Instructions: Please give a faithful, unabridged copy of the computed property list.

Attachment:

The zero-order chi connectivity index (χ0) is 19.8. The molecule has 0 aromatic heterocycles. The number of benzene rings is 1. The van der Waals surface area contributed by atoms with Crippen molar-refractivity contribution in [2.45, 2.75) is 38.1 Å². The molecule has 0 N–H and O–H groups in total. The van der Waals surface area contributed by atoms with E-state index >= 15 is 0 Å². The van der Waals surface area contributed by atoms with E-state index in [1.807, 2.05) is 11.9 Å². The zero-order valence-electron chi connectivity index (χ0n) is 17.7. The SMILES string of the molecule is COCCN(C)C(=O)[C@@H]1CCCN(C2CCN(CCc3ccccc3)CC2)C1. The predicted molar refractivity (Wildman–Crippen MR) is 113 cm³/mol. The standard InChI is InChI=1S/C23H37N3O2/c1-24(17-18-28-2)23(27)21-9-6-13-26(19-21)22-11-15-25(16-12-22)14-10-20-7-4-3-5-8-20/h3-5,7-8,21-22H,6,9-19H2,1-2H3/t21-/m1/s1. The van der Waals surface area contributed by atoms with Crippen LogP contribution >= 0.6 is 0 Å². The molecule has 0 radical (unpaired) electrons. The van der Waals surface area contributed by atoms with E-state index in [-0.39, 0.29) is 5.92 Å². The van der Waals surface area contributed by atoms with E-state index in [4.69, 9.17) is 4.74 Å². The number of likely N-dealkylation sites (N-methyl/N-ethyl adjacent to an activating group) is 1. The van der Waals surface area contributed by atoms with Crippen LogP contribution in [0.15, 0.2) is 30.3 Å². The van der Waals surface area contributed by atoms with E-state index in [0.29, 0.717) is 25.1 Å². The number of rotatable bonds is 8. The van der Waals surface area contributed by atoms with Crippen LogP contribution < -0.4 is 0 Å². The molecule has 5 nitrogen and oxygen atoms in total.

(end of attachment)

The zero-order chi connectivity index (χ0) is 19.8. The molecule has 0 aromatic heterocycles. The number of benzene rings is 1. The van der Waals surface area contributed by atoms with Crippen molar-refractivity contribution in [2.45, 2.75) is 38.1 Å². The molecule has 0 N–H and O–H groups in total. The van der Waals surface area contributed by atoms with E-state index >= 15 is 0 Å². The van der Waals surface area contributed by atoms with E-state index in [1.807, 2.05) is 11.9 Å². The zero-order valence-electron chi connectivity index (χ0n) is 17.7. The SMILES string of the molecule is COCCN(C)C(=O)[C@@H]1CCCN(C2CCN(CCc3ccccc3)CC2)C1. The predicted molar refractivity (Wildman–Crippen MR) is 113 cm³/mol. The standard InChI is InChI=1S/C23H37N3O2/c1-24(17-18-28-2)23(27)21-9-6-13-26(19-21)22-11-15-25(16-12-22)14-10-20-7-4-3-5-8-20/h3-5,7-8,21-22H,6,9-19H2,1-2H3/t21-/m1/s1. The van der Waals surface area contributed by atoms with Crippen LogP contribution >= 0.6 is 0 Å². The molecule has 0 radical (unpaired) electrons. The van der Waals surface area contributed by atoms with E-state index in [-0.39, 0.29) is 5.92 Å². The van der Waals surface area contributed by atoms with E-state index in [4.69, 9.17) is 4.74 Å². The number of likely N-dealkylation sites (N-methyl/N-ethyl adjacent to an activating group) is 1. The van der Waals surface area contributed by atoms with Crippen LogP contribution in [0.15, 0.2) is 30.3 Å². The van der Waals surface area contributed by atoms with E-state index in [0.29, 0.717) is 25.1 Å². The number of rotatable bonds is 8. The van der Waals surface area contributed by atoms with Crippen LogP contribution < -0.4 is 0 Å². The molecule has 5 nitrogen and oxygen atoms in total.